This bridge between two districts is symbolic of Baghdad's sectarian divisions
By Gabriel Gatehouse
BBC News, Baghdad
As Iraq goes to the polls, Gabriel Gatehouse looks at the fragile relationship between Sunni and Shia communities which holds the key to stability in Iraq.
Last time Iraq held parliamentary elections, in 2005, the poll was largely boycotted by Sunni Arab voters, a fact which contributed to years of vicious sectarian fighting.
Iraq is still plagued by almost daily violence but security has improved and resentment between Sunni and Shia communities has also eased.
On the days when Khalid isn't working as a schoolteacher, to make ends meet, he runs a small electrical goods store in a predominantly Shia neighbourhood of Baghdad known as Kadhamiya.
Early in the morning he drags his supply of fridges, microwaves and air-conditioning units onto the pavement in front of his shop, hoping to attract customers.
"I'll vote for whoever will provide security first and foremost. Then jobs and public services," he said.
Baghdad is still a city plagued by bombings, kidnappings and shootings. But security has improved over the past two years.
As it does so, people in this neighbourhood are increasingly focusing on everyday problems such as unemployment and poor public services when deciding how to vote.
"How," Khalid asked, "am I supposed to run my business, when the electricity supply is so unreliable?"
Tale of two neighbourhoods
Across the Tigris from Kadhamiya is the Sunni Arab area of Adhamiya.
The bridge between the two neighbourhoods is symbolic of Baghdad's sectarian divisions. Until two years ago the bridge was closed. In any case, if a Shia had strayed into Adhamiya, they would most probably not have come out alive.
It is a mark of how much things have changed that today the traffic flows freely across the bridge and people from the two communities once again feel free to visit each other.
On the other side, we met Khalil Ibrahim, selling pickles, olives and cheese from a little stall. But Khalil wasn't always a stallholder. Until 2003 he was an officer in Saddam Hussein's army.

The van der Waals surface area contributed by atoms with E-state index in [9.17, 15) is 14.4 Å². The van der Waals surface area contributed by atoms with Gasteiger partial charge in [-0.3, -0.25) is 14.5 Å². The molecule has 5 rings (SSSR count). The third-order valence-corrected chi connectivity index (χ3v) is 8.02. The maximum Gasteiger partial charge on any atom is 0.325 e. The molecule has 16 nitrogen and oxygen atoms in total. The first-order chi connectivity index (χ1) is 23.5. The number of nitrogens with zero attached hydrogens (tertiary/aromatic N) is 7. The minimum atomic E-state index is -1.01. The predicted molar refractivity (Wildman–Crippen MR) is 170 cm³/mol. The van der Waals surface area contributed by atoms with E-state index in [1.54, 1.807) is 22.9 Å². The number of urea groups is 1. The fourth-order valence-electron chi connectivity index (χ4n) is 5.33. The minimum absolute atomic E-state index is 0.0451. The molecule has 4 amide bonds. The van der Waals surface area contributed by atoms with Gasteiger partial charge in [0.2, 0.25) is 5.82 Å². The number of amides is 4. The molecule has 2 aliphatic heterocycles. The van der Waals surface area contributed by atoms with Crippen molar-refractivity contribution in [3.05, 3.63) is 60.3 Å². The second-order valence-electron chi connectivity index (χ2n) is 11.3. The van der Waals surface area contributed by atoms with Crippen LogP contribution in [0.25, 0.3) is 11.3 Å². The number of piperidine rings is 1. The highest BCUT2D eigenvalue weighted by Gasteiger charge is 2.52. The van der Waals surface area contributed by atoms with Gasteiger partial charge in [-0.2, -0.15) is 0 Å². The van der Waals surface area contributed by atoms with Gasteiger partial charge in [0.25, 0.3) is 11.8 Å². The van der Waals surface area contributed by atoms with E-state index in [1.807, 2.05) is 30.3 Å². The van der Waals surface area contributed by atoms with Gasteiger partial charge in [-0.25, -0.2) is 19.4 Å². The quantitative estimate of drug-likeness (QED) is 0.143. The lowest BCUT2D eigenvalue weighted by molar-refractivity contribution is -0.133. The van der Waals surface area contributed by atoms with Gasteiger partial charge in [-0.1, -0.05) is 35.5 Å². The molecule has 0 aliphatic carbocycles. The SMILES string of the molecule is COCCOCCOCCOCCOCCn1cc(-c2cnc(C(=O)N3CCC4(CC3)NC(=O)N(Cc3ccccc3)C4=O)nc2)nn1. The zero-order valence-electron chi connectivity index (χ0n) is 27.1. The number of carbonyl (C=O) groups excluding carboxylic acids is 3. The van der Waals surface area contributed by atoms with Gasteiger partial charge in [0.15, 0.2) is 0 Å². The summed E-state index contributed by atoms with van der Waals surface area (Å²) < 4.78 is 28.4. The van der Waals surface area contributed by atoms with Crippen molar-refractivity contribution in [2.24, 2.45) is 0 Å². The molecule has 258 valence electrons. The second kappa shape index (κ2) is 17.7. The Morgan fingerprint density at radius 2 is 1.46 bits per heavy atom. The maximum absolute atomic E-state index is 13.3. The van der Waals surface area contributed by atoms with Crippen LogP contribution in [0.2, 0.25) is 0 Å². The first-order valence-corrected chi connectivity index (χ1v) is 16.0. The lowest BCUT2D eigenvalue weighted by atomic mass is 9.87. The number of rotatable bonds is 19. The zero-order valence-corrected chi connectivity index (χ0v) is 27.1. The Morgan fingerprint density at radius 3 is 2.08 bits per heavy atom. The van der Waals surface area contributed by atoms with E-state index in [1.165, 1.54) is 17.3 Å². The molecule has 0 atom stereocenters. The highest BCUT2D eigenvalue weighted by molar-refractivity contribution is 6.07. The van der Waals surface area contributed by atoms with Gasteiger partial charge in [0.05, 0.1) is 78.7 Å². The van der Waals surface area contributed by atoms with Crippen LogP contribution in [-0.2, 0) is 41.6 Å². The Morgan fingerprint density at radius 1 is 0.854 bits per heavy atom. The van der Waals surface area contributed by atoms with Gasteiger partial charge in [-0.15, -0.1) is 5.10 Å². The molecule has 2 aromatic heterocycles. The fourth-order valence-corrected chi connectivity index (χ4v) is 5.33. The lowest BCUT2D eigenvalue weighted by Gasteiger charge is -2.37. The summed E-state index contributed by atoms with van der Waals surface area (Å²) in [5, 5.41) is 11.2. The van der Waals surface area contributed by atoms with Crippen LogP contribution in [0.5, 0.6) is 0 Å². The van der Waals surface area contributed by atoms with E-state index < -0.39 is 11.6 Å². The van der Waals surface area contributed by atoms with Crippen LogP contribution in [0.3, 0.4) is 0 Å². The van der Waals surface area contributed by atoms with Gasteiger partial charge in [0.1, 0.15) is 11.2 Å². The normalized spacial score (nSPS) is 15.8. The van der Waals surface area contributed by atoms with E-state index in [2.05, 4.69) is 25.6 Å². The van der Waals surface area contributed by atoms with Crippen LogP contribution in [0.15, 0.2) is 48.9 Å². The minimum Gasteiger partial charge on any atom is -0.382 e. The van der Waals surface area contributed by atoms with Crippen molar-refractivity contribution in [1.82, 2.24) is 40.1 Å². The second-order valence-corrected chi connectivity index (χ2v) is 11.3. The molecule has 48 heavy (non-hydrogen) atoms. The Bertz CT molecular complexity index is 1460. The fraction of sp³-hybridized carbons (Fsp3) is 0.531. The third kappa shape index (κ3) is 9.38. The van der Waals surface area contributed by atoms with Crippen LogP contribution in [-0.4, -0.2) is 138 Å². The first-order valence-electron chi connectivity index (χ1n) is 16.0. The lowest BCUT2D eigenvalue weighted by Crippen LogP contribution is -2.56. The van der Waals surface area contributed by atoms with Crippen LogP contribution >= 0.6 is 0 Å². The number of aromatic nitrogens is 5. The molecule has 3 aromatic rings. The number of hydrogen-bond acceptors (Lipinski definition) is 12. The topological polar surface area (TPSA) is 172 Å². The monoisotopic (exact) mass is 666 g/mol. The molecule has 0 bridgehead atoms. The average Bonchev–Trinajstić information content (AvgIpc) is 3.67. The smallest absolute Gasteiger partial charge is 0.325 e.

When it was disbanded by the Americans, he had to find other work.
"Since the fall of Saddam," he said, "there are no jobs. Three-quarters of our young people had to go to work as taxi drivers, or work in shops or...."
He cast his arm despondently over his own cart, to prove his point.
Like many Sunni Arabs, Khalil feels the new Shia dominated state-sector does not afford him equal opportunities.
"People here have tried to get government jobs, but they were rejected just because they are from Adhamiya.
"It has been like this since the invasion. Sunnis can find jobs only in their dreams," he told me.
As we stood chatting to Khalil, three young men were watching us intently from a discreet distance.
They were dressed in a motley mixture of different military uniforms. Each had a Kalashnikov rifle slung over his shoulder.
There were the Sahwa, members of the Awakening Councils, former insurgents who a few years ago were persuaded, with sums of money, to join forces with the government and US troops against al-Qaeda.
The youngest of the three was Mustafa Khalid. Just 20 years old, he was barely a teenager at the time of the US-led invasion in 2003.
Now he and his fellow militia members are responsible for keeping the peace here in Adhamiya.
We are here to protect our area, our families. Imagine if we pulled out. Imagine this street without us. All these shops would be robbed
Awakening Council member
"About a month ago, someone threw a hand grenade at us from one of the alleyways here," he said.
But in general, Mustafa says security is much better now than it used to be.
The government wants to integrate these men into the regular army and police, but Mustafa says he and his friends haven't been paid for two months.
The question is: how long will they continue to do their jobs without pay?
"What else can we do? We are here to protect our area, our families. Imagine if we pulled out. Imagine this street without us. All these shops would be robbed.
"You guys wouldn't be able to come here and interview people if we weren't here," he said.
Security in Iraq is a relative concept. Despite the very tangible improvements, Baghdad remains a city where the threat of violence is an everyday reality.
Many hope that these elections will help Iraq to move beyond sectarian suspicion and resentment.
But much will depend on whether Sunni Arab communities like Adhamiya - which once fuelled Iraq's violent insurgency - feel included in the political process